When it comes to CBD oil, it seems that the United States has not been the leader in beneficial research. Because of the nation's contentious relationship with cannabis, the consideration something good could come from the plant is a very new idea.
That notwithstanding, research from other nations have convinced America to rethink its position on CBD. But why are we dragging our feet on it in the first place?
The complicated "War on Drugs" affects CBD trials
America's complicated relationship dates back to the turn of the 20th century. As Mexican nationals immigrated into the United States, they brought a relaxed attitude towards cannabis. Colloquially known as "marihuana," it soon became a political issue. Although cannabis was used by pharmacists in different tonics and medications, "marihuana" was considered a threat to public health due to expanding use.
The issue came to a head after the passage of the Marihuana Tax Act of 1937, which effectively banned the sale and use of marijuana. While the act would ultimately be struck down in federal court, it was later replaced by the Controlled Substances Act of 1970. Signed into law by President Richard Nixon, it made cannabis, or marijuana, a Schedule I drug putting it at the same level as heroin and opioids.
Fuel was added to the fire during the 1980's, when First Lady Nancy Reagan made the "War on Drugs" one of her primary causes. Children of the decade were taught to "Just Say No!" in a number of public service announcements, school programs, and rallies across the country.
Since then, attitudes towards cannabis and CBD oil have changed across the country. While some states allow the recreational use of marijuana, researchers are taking advantage of the opportunity to research the advantages of CBD oil.
Developments on CBD and epilepsy land on America's shores
Even though CBD oil research has suffered in the United States, it doesn't mean we can't benefit from international research. Other nations have approved the use of CBD as part of prescription medications for health conditions.
The British prescription Sativex (nabiximols) contained both cannabidiol and THC. While researched for side effects of multiple sclerosis (MS), including pain, bladder issues and sleep disruption, it was approved in the United Kingdom for the treatment of spasticity related to MS.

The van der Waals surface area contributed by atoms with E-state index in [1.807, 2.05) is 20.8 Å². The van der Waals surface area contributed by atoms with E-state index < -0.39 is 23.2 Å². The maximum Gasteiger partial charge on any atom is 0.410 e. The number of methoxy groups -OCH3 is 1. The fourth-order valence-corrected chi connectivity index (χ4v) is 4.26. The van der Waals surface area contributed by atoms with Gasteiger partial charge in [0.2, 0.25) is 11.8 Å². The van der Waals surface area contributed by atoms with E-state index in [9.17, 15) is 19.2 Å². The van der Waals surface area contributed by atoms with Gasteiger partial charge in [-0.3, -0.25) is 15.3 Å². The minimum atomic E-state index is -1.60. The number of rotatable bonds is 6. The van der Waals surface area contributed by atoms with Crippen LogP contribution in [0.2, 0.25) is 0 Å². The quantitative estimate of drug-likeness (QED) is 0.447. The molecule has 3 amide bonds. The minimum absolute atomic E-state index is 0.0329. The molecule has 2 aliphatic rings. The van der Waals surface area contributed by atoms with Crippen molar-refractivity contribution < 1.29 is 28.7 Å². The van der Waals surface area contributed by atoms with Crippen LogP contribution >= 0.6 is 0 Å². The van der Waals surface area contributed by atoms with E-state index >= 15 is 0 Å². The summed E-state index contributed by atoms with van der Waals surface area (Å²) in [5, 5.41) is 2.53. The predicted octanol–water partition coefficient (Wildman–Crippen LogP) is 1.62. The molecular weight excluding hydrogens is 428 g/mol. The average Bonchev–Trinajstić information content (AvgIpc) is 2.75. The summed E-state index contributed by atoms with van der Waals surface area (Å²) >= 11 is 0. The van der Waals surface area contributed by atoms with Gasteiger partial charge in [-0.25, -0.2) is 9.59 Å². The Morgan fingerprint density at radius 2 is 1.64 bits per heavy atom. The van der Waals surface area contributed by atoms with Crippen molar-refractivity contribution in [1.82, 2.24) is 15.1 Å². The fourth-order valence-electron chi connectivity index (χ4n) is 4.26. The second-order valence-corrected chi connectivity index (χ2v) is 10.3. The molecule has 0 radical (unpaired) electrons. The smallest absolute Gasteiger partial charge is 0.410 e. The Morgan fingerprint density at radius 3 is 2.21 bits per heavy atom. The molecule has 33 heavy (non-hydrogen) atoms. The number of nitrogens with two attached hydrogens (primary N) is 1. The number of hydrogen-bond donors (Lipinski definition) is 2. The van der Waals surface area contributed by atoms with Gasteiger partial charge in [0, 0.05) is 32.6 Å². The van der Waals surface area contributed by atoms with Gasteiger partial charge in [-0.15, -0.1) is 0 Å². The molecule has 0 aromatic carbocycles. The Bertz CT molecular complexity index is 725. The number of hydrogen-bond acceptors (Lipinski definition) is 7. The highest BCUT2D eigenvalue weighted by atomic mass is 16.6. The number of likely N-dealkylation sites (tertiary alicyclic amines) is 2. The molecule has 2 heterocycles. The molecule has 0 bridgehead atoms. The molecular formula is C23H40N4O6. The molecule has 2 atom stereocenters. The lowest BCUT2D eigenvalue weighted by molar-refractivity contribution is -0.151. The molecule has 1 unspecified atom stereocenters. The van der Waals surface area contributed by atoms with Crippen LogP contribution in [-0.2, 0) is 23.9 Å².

This research encouraged continued work into the link between CBD and spasm conditions, and lead to the first cannabis-based prescription medication approved by the U.S. Food and Drug Administration. Epidiolex was approved in 2018 for the treatment of two severe forms of pediatric epilepsy. Today, the medicine is used in the treatment of both Dravet syndrome and Lennox-Gastaut syndrome, which can create severe seizures in children as young as one year old.
With the research in CBD oil continually evolving, there's much more left to discover. The early promise is prompting doctors and scholars to look at additional beneficial uses in both humans and animals.
CBD research provides future hope
Among all the research done in the 21st Century, there may be no compound more scrutinized than cannabidiol. Around the world, research physicians are collaborating to determine how CBD oil works best in the body, and what conditions it can benefit.
Much of the peer-reviewed published research focuses on the benefits of CBD oil in many conditions, from hypertension to joint pain. One study published in 2017 focused on CBD oil use in reducing blood pressure. Using a double-blind, placebo-controlled model, the male volunteers who were given CBD experienced lower resting and stress-induced blood pressure. While the study conceded more research was required, it noted that the results showed promise for future gains.
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